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Almost Meatless:
Recipes that Are Better for Your Health and the Planet
By Joy Manning and Tara Mataraza Desmond
ISBN: 1580089615
Publisher: Ten Speed Press
Publication date: April 2009
Format: Paperback
List price: $22.50 
Type: General; Diet & Nutrition
Sample recipe: Tuna Tartine
Ambitions
Intended audience: novice advanced beginner good home cook gourmet professional
Apparent goal: stocking stuffer sampler comprehensive coffee-table Biblical stature
Competition: outclassed follower in the pack strong challenger likely champ
Content
Variety: too little too much unusual nice mix just right
# of recipes: <50 <100 <200 <300 ≥300
Practical recipes: <20% <40% <60% <80% ≥80%
# of ingredients: ≤4 ≤7 ≤10 ≤12 >12
Ingredient hunt: 7-Eleven airfare required online pantry supermarket
Recipe complexity: too hard simple medium challenging professional
Instructions: inadequate verbose bare-bones full-figured educational
Time conscious: unconscious outright lies white lies realistic honorable
Cooking time: weekend project takes all day takes time ≥30 minutes <30 minutes
Added info: zip overwhelming scant balanced generous
Photos/drawings: none distracting decorative instructive glorious
Recipe results: ≤dorm food casual food family meals fancy food fit for royalty
Diet/Nutrition/Health
Nutritional info: none overwhelming hit or miss adequate comprehensive
Tone: food police intense neutral supportive comforting
Result: guilt-inducing heavy-handed balanced encouraging inspiring
Format/Ease of Use
Layout: ugh cluttered fine considerate work of art
Legibility: unpleasant challenging tolerable clear brilliant
Production quality: cheesy dubious years of service gift quality stunning
Page numbers: non-existent hard-to-find spotty sufficient every page
Table of contents: AWOL frustrating passable useful excellent
Index quality: none tragic adequate good a treasure
Page flipping: upsetting tedious acceptable rare never
Author
Writer: beginner food writer writing cook personality auteur
Cook: unknown self-taught chef teacher celebrity
Summary
Fulfills ambitions: falls short almost there satisfactory exceeds home run
Flavor delivered: sad inconsistent tasty delicious exceptional
Overall tone: sterile trying too hard straightforward best friend mom
Value: ouch! a little pricey worth splurging on the money a deal
Overall rating: skip it good very good excellent Ochef Top 100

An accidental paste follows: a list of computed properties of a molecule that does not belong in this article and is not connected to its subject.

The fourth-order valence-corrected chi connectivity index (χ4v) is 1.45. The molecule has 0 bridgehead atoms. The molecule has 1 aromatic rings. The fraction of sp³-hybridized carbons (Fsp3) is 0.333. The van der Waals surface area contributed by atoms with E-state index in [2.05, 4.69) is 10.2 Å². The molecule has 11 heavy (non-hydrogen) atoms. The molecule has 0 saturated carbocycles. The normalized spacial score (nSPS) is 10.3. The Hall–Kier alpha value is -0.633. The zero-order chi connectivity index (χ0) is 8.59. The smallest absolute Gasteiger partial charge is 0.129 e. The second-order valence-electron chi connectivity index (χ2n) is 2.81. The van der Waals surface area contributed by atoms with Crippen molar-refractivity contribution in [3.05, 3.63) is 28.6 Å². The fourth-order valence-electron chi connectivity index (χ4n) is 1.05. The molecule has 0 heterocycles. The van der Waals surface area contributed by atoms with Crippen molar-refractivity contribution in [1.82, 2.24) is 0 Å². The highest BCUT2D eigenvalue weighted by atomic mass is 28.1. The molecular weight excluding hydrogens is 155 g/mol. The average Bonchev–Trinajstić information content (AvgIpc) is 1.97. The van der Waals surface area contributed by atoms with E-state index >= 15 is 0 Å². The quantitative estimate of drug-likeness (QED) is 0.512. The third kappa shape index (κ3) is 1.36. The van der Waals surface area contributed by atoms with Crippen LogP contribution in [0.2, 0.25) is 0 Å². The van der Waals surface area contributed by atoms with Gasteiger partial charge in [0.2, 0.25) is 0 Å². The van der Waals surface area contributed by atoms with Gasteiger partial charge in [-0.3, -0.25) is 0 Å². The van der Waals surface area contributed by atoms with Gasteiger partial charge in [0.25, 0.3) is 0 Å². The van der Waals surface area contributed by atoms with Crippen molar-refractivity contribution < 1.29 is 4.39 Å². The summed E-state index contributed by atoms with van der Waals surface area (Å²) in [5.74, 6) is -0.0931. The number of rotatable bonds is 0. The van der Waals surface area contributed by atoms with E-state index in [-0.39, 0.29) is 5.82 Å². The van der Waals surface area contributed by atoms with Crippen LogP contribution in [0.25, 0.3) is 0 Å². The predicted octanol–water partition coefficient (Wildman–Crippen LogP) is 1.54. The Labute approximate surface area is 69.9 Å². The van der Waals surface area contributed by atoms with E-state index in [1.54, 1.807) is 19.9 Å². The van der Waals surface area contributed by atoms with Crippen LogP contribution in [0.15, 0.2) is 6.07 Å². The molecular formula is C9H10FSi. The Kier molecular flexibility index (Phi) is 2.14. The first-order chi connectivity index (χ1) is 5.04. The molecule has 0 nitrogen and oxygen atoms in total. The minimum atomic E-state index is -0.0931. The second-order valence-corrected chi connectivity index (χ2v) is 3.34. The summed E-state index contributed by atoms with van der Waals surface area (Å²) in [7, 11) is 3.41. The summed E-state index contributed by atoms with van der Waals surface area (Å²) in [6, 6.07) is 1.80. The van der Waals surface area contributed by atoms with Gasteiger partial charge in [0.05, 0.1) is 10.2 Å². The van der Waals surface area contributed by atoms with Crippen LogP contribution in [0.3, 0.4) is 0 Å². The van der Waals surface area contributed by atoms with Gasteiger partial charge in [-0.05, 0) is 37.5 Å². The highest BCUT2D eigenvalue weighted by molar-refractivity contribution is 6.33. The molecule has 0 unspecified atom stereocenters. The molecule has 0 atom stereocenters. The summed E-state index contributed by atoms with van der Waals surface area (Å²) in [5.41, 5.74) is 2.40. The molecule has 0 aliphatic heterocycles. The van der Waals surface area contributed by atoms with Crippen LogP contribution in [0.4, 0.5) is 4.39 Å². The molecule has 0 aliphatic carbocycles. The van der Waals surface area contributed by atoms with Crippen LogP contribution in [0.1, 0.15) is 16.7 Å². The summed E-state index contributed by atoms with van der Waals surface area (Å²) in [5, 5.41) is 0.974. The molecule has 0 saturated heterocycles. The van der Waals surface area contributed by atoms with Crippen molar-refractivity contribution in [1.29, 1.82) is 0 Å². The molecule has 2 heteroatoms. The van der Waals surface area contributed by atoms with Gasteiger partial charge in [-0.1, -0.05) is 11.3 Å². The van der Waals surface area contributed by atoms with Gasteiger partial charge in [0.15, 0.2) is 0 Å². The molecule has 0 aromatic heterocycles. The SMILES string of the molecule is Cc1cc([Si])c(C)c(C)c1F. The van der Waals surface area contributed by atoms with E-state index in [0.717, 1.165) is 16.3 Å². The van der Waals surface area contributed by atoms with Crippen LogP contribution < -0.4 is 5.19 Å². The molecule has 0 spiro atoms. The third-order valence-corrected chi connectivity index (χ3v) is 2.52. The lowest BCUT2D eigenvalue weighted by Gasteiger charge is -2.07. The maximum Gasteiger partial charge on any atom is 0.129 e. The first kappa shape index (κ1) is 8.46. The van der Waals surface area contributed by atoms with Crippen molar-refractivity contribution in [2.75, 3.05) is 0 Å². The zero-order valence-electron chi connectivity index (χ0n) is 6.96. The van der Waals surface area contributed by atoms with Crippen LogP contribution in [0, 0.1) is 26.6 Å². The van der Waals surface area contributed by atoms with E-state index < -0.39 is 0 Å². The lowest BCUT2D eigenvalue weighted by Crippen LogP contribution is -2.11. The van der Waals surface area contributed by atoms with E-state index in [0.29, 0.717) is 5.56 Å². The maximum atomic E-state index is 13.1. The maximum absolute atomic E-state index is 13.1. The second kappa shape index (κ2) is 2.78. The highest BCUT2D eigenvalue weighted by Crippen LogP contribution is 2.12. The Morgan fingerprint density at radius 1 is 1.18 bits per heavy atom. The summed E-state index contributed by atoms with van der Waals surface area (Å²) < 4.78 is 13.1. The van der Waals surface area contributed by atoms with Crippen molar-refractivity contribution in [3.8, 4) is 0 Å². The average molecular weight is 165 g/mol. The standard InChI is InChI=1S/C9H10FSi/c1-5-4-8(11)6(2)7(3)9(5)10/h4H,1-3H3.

Comments: From the title, we thought this would be a book of vegetarian recipes with a meat dish here and a meat dish there. In fact, it is a collection of recipes where meat plays a modest, supporting role. In general, the recipes provide 1 to 2 ounces of meat per serving, rather than the 4 ounces generally considered a "serving," or the many, many ounces that actually constitute a serving far too often in daily life.

The chapters include recipes for chicken, turkey, fish and seafood, pork, beef, lamb, eggs, and stocks and broths. Many of the recipes can be produced for vegetarians by omitting the meat and swapping a vegetable stock for a meat stock.

An issue that the book does not explicitly address is that it is much more complex and time-consuming to prepare these stews, soups, pies, salads, and mixed dishes than to grill or pan-fry a hunk of meat. Many of these recipes include as many ingredients and are as complex as putting together a lasagna from scratch. We also think the dishes are seasoned quite heavily, presumably to add flavor to grains, vegetables, etc., that are standing in for meat.

There are some inconsistencies. The authors "strongly recommend against buying chicken in restaurants" (because it is inevitably a factory-farmed bird), but a rotisserie chicken from the grocery store is fine. We do not understand the inclusion of the egg chapter. Are we supposed to be cutting down on eggs, or are the recipes included because they're just simpler than most of the meat recipes? And lardons are not slices of bacon cut in 1/4-inch sections (they are quarter-inch cubes).

There is a little too much cheerleading for our taste – when you're trying to reform someone, a more straightforward approach is better. Similarly, there is too much mocking of perfectly good foods – Shepherd's Pie "with flavorless cubes of beef with gluey, instant mashed potatoes," for example, and meat loaf that "evokes images of bland dinners." Many of us turn out a pretty amazing meat loaf and a lot of us have had a decent shepherd's pie. These authors, even though they're trying to break some new ground, didn't invent cooking, for heaven's sake.

And why do cookbook authors say things like "turkey bacon is just as satisfying" as bacon from a pig? You may have dozens of good reasons for choosing turkey bacon over regular in your recipe, but it does not provide a particularly similar taste or the same level of satisfaction. We think you lose too much credibility – no matter how good your book is – when you pretend that something that is clearly a compromise is certainly not a compromise, but a delight!

Now, having ranted for this long, we really like this book. We like the concept, we like the recipes, we like the support of flavorful, sustainable, humanely raised meat and eggs. We would have done a few things differently, that's all.



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